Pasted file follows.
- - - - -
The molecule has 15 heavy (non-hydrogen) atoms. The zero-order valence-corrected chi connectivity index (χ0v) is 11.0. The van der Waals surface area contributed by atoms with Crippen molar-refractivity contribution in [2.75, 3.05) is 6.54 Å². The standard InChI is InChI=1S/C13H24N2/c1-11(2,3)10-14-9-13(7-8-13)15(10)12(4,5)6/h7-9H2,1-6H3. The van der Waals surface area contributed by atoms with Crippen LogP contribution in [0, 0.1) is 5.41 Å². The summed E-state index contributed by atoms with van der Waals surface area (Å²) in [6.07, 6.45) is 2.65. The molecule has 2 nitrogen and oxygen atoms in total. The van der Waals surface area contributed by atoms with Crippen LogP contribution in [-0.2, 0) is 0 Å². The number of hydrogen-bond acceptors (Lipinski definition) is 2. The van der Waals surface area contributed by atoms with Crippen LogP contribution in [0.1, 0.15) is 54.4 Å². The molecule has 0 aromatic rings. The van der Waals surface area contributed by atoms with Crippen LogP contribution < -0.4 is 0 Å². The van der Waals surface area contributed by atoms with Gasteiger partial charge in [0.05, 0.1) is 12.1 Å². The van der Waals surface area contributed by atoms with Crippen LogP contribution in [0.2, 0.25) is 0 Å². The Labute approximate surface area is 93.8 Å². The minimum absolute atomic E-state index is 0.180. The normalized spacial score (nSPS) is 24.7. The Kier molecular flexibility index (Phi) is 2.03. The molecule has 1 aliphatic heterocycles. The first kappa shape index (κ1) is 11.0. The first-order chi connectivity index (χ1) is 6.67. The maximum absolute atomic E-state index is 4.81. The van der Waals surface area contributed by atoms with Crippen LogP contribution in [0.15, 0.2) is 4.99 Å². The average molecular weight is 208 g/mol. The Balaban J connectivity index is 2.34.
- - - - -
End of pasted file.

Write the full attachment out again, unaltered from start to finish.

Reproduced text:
The molecule has 15 heavy (non-hydrogen) atoms. The zero-order valence-corrected chi connectivity index (χ0v) is 11.0. The van der Waals surface area contributed by atoms with Crippen molar-refractivity contribution in [2.75, 3.05) is 6.54 Å². The standard InChI is InChI=1S/C13H24N2/c1-11(2,3)10-14-9-13(7-8-13)15(10)12(4,5)6/h7-9H2,1-6H3. The van der Waals surface area contributed by atoms with Crippen LogP contribution in [0, 0.1) is 5.41 Å². The summed E-state index contributed by atoms with van der Waals surface area (Å²) in [6.07, 6.45) is 2.65. The molecule has 2 nitrogen and oxygen atoms in total. The van der Waals surface area contributed by atoms with Crippen LogP contribution in [-0.2, 0) is 0 Å². The number of hydrogen-bond acceptors (Lipinski definition) is 2. The van der Waals surface area contributed by atoms with Crippen LogP contribution in [0.1, 0.15) is 54.4 Å². The molecule has 0 aromatic rings. The van der Waals surface area contributed by atoms with Crippen LogP contribution < -0.4 is 0 Å². The van der Waals surface area contributed by atoms with Gasteiger partial charge in [0.05, 0.1) is 12.1 Å². The van der Waals surface area contributed by atoms with Crippen LogP contribution in [0.2, 0.25) is 0 Å². The Labute approximate surface area is 93.8 Å². The minimum absolute atomic E-state index is 0.180. The normalized spacial score (nSPS) is 24.7. The Kier molecular flexibility index (Phi) is 2.03. The molecule has 1 aliphatic heterocycles. The first kappa shape index (κ1) is 11.0. The first-order chi connectivity index (χ1) is 6.67. The maximum absolute atomic E-state index is 4.81. The van der Waals surface area contributed by atoms with Crippen LogP contribution in [0.15, 0.2) is 4.99 Å². The average molecular weight is 208 g/mol. The Balaban J connectivity index is 2.34.